Invigilation. A strange, vaguely ridiculous word. A tedious duty for most academics and one which many universities are now subcontracting.
I never found invigilation to be a waste of time. Quite apart from ensuring that students do not cheat during their exams (thereby devaluing the degrees we award), invigilation offers some time to observe, to think and occasionally to discover. I remember conducting silent surveys regarding the numbers of left-handed students and the places where they prefer to sit ...
I am writing these words looking at a class of 64 final year students writing their examinations. A lot of anxiety in the room, mixed with concentration, application and hope. I try to imagine these same students in 10, 20, 30 and 50 years' time. I am trying to think of each and every one of them. A has become a museum curator, B a wine-taster, C an actor, D a community organizer, E married 3 times, inherited a fortune and never had to work in her life.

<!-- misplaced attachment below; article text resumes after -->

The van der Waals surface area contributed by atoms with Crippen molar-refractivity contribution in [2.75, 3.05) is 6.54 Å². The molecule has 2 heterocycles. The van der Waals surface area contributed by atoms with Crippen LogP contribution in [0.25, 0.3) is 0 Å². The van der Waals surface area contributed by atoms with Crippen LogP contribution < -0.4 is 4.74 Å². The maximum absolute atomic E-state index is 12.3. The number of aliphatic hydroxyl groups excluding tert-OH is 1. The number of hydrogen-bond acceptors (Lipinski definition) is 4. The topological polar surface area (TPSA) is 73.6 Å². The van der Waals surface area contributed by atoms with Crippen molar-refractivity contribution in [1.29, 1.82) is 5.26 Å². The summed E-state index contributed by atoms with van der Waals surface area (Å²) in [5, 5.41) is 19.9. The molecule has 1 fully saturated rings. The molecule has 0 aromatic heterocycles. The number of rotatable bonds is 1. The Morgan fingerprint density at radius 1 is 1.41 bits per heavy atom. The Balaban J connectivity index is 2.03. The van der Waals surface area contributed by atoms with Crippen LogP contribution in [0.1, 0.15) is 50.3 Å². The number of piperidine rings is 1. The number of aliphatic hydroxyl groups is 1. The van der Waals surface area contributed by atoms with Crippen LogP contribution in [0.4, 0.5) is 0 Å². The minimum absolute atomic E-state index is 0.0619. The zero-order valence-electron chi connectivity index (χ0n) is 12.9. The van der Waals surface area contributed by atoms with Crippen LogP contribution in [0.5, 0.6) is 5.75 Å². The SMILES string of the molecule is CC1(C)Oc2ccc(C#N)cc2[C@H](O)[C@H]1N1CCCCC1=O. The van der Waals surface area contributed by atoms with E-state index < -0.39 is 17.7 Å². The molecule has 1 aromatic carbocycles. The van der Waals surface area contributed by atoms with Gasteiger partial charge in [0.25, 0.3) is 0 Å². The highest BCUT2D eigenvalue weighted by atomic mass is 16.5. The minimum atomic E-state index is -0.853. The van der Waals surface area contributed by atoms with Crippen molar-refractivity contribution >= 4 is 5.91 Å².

F's promising musical career was cut short by cancer. F rose to great corporate levels, but was sacked at 50, an alcoholic by then. G, never a great student, is now a government minister. H's depression got the better of him - he still lives with his mother who is dutifully caring for him. J, the genius of the class, now runs very successfully a warehouse business.
There are future furniture salesmen, stockbrokers, adventurers, soldiers, househusbands, property speculators and maybe even the odd academic in the room. And then there are those in jobs yet to be invented.
How do I know? I am looking at a room when 40 years ago I was taking my high school examinations and I know what happened to those sitting next to me in that classroom. What I didn't know then and what I don't know now is how Fortune will dispense her blessings and curses to each person.
64 students in a room. The same as the number of squares on the chessboard. 64 life stories in the making. 64 bright and promising young people in charge of their destiny. But have they consulted Fortune?